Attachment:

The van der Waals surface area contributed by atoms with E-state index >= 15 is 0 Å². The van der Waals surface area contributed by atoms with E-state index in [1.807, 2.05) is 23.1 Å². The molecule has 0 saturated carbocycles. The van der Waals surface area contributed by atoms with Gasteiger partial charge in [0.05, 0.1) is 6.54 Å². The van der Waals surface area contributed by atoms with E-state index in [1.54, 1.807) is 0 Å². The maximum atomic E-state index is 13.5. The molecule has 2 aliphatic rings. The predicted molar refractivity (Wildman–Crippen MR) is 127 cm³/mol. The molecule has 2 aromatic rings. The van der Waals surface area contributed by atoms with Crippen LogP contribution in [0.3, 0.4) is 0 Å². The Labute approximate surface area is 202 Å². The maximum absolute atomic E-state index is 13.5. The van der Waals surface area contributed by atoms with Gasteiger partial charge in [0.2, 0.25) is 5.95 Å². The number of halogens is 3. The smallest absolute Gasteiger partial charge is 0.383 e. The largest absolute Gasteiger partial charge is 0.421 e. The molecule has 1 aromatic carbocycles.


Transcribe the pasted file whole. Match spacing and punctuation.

The van der Waals surface area contributed by atoms with E-state index >= 15 is 0 Å². The van der Waals surface area contributed by atoms with E-state index in [1.807, 2.05) is 23.1 Å². The molecule has 0 saturated carbocycles. The van der Waals surface area contributed by atoms with Gasteiger partial charge in [0.05, 0.1) is 6.54 Å². The van der Waals surface area contributed by atoms with E-state index in [1.54, 1.807) is 0 Å². The maximum atomic E-state index is 13.5. The molecule has 2 aliphatic rings. The predicted molar refractivity (Wildman–Crippen MR) is 127 cm³/mol. The molecule has 2 aromatic rings. The van der Waals surface area contributed by atoms with Crippen LogP contribution in [0.3, 0.4) is 0 Å². The Labute approximate surface area is 202 Å². The maximum absolute atomic E-state index is 13.5. The van der Waals surface area contributed by atoms with Gasteiger partial charge in [0.2, 0.25) is 5.95 Å². The number of halogens is 3. The smallest absolute Gasteiger partial charge is 0.383 e. The largest absolute Gasteiger partial charge is 0.421 e. The molecule has 1 aromatic carbocycles.